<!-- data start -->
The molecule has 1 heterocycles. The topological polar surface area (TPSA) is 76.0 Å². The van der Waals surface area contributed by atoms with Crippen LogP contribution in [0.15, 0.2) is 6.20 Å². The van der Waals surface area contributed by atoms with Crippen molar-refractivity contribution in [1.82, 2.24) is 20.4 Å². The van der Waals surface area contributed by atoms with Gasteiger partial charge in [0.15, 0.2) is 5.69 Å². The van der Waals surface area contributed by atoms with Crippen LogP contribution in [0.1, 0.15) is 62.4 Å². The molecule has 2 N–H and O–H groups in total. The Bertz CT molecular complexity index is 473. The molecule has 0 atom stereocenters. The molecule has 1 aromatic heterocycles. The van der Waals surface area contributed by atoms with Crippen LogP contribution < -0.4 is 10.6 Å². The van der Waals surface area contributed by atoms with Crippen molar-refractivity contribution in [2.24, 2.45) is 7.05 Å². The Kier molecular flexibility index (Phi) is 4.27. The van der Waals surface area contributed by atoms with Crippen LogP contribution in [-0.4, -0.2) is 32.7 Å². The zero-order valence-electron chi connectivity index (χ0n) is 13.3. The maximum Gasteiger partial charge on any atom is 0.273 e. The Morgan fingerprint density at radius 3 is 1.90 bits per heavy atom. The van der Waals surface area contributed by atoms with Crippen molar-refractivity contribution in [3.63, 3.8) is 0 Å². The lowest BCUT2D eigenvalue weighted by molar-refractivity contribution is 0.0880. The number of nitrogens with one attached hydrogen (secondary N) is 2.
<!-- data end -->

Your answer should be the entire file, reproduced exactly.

The molecule has 1 heterocycles. The topological polar surface area (TPSA) is 76.0 Å². The van der Waals surface area contributed by atoms with Crippen LogP contribution in [0.15, 0.2) is 6.20 Å². The van der Waals surface area contributed by atoms with Crippen molar-refractivity contribution in [1.82, 2.24) is 20.4 Å². The van der Waals surface area contributed by atoms with Gasteiger partial charge in [0.15, 0.2) is 5.69 Å². The van der Waals surface area contributed by atoms with Crippen LogP contribution in [0.1, 0.15) is 62.4 Å². The molecule has 2 N–H and O–H groups in total. The Bertz CT molecular complexity index is 473. The molecule has 0 atom stereocenters. The molecule has 1 aromatic heterocycles. The van der Waals surface area contributed by atoms with Crippen LogP contribution < -0.4 is 10.6 Å². The van der Waals surface area contributed by atoms with Crippen molar-refractivity contribution in [2.24, 2.45) is 7.05 Å². The Kier molecular flexibility index (Phi) is 4.27. The van der Waals surface area contributed by atoms with Crippen LogP contribution in [-0.4, -0.2) is 32.7 Å². The zero-order valence-electron chi connectivity index (χ0n) is 13.3. The maximum Gasteiger partial charge on any atom is 0.273 e. The Morgan fingerprint density at radius 3 is 1.90 bits per heavy atom. The van der Waals surface area contributed by atoms with Crippen molar-refractivity contribution in [3.63, 3.8) is 0 Å². The lowest BCUT2D eigenvalue weighted by molar-refractivity contribution is 0.0880. The number of nitrogens with one attached hydrogen (secondary N) is 2.